Jan Vercruysse focuses on the redefinition of the spiritual nature of art. He believes that art should not be understood as a tool of communication, and that artworks cannot be understood through language. Instead, for Vercruysse the place of art is Atopia, a non-place that does not need to be defined in terms of reality, in opposition to the idea of Utopia. Vercruysse, who has a background in poetry, early on created photographic works, often in the form of self-portraits, in which he considered each work a phrase in a visual discourse, similar to the idea of the sonnet. Portret van de Kunstenaar door hemzelf (XII) (Portrait of the Artist by Himself – XII), 1984, presents the image of the Artist in an oratorical pose, his face obscured behind a mask, which is a significant element of the representation. Together with the gesture that transmits no message, the mask points out the impossibility of communication between artist and viewer. An act of disclosure, the self-portrait is at the same time an act of dissimulation that hides the Artist. Like other works in the series to which this work belongs, the “portrait” is a lithograph of an original photograph, and thus is presented as a reproduction of itself.
A luxurious red velvet chaise longue and a series of frames hung on the wall in a careful arrangement make up Grande Suite (Grand Suite), 1986. Incomplete, the frames contain no images and remain a field of infinite potential, available to contain the totality of art. The installation defines a pure space for an art that has no need to accommodate life. Significantly, the chaise longue is empty, staging an absence that is a constant element in Vercruysse’s work.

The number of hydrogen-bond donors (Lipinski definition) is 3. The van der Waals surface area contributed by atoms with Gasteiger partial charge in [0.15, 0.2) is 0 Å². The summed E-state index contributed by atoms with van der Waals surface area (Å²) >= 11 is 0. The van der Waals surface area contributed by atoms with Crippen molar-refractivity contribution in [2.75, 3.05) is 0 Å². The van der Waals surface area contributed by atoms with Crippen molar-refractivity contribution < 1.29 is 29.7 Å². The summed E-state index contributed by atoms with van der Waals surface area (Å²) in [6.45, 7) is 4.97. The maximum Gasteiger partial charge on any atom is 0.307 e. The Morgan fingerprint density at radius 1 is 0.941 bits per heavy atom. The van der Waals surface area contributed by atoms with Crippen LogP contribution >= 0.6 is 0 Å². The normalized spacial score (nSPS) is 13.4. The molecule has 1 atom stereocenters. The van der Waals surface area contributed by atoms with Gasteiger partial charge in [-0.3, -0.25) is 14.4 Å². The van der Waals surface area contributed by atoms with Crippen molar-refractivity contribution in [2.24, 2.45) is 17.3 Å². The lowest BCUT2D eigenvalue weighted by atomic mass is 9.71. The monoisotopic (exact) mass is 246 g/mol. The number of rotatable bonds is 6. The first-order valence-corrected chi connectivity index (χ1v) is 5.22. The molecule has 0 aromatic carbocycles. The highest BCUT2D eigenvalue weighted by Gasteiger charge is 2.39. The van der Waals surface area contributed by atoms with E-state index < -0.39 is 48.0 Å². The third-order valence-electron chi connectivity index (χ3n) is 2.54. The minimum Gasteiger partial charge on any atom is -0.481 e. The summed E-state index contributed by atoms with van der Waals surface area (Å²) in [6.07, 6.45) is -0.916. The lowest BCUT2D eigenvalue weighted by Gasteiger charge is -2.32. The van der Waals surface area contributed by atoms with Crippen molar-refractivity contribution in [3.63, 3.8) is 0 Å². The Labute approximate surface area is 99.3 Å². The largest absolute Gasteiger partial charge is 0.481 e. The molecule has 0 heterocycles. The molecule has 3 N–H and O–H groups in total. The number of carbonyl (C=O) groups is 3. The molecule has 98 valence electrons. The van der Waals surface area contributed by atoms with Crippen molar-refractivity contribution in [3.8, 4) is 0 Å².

During the 1980s, Vercruysse concentrated mainly on a body of works entitled Tombeaux. The French term (“tombstone”) denotes a musical piece or poem dedicated to something or someone that no longer exists. The “Constellation,” as the artist calls a group of Tombeaux—works installed in a specific order, and belonging to the collection of the Castello di Rivoli—is made up of shelves and wind instruments (three French horns, three trombones, three tubas) all made out of cobalt-blue Murano glass. The instruments are not placed on the shelves, but hang from thin leather belts on the wall. Instead, the shelves are attached high up on the wall, above the instruments, so that the narrow space that separates them from the ceiling is incapable of accommodating the objects to which they apparently have been assigned. As in other works by the artist, there is an allusion not to functionality, but rather to its disappearance. The glass wind instruments are sound machines that have been silenced, their original function diametrically altered, to make not sound, but silence. In the silence one can construct the non-place that transcends every other place and allows meditation.